Episode 011: How to Lead (And Learn From) Your Sound Tech

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Today’s episode is an interview is with Kent Morris who is widely recognized for his church sound training abilities. He has more than 30 years of experience working with A/V, has served as a sound mixer for several noted performers, including Paul Baloche and Israel Houghton, and is a product development consultant for several leading audio manufacturers.

Here are the some of questions I ask Kent (and I even give a few of his nuggets – but you’ll want to listen for all the great stuff):

How should we view the sound tech role in the worship team?
“The sound tech is the only member of the congregation that’s also a member of the worship team…they are a liaison between the congregation and the stage.”

What are some ways worship leaders don’t lead their sound techs well?
“Get tech team up on stage and talk face-to-face as rehearsal begins…”

What are some crucial questions that the WLs fail to ask their sound techs?
“Ask the question: ‘What would it take it do this.’”

What does your ideal sound check look like?

As a worship leader, how would you persuade a sound tech to be at rehearsal?

How can sound techs help the WL deal with the “more me” problem and volume wars on stage?

What’s some advice on transitioning from wedges to in-ears?

Many churches have a rotating group of techs that serve. How do we get a consistent sound from week to week?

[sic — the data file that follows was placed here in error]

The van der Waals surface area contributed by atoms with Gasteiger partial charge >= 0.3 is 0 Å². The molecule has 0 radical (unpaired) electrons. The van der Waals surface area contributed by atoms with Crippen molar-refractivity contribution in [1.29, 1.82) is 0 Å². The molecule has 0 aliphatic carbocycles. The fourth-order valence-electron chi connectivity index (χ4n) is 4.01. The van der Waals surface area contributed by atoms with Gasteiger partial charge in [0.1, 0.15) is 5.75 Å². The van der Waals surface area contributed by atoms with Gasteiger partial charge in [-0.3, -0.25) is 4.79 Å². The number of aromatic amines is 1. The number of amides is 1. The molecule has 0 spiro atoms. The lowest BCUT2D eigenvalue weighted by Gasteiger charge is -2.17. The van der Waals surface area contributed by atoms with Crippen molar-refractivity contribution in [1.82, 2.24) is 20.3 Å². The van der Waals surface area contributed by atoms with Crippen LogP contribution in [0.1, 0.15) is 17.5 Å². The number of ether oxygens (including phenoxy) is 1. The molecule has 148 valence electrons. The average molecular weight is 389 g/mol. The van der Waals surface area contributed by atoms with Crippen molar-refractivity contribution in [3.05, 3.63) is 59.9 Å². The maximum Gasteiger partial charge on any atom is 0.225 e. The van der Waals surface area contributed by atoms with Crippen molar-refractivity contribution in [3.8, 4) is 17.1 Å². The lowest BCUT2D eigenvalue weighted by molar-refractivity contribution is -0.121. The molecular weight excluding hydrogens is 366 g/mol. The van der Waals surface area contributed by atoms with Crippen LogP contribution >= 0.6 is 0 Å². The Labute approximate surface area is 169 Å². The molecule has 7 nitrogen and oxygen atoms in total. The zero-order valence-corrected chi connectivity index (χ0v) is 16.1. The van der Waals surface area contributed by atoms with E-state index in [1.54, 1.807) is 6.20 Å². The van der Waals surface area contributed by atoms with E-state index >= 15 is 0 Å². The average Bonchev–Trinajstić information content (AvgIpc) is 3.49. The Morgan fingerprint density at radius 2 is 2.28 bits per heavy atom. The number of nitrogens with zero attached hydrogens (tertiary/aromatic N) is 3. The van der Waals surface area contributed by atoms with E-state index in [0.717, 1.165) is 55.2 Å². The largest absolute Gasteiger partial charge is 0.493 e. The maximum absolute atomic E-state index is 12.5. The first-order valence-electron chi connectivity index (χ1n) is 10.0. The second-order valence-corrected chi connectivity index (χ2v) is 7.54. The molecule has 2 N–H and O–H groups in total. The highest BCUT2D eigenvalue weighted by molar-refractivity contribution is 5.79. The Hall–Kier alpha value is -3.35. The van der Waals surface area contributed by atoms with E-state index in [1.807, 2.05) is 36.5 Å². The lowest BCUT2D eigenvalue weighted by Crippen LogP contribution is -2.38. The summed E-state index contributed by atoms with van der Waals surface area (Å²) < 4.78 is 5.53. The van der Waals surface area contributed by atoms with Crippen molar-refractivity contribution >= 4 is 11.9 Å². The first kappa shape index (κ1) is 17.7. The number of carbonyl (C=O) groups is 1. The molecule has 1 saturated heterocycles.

How can techs get more hands-on training and development?

Where are some resources for learning how to mix well?

What happens if your sound tech doesn’t have an ear for music?

How many singers before mix gets too hard to manage?

How do you mic a choir without getting the feedback?

Kent gave some details instructions, so here’s a quick synopsis of that:

  • Choir mixing is difficult because it’s an area mic’ing
  • High Pass Filter – turn off low frequency response
    • On basic board, take Bass knob down 5 – 8 db
    • On large format board with HPF, set to 150 Hz
  • 250 – 500 Hz is the fundemental vocal range – prominent.
    • Go to 315 Hz and pull down – takes overbearing muddy sound down
  • The high frequencies can be taken out too:
    • Treble knob down
    • Add LPF (Low Pass Filter – takes the high frequencies out)

Sites Where You Can Find Kent’s Writings:



PSW – Professional Sound Web | Live Sound International Magazine

Worship Leader Magazine

Worship Musician Magazine

Jon Nicol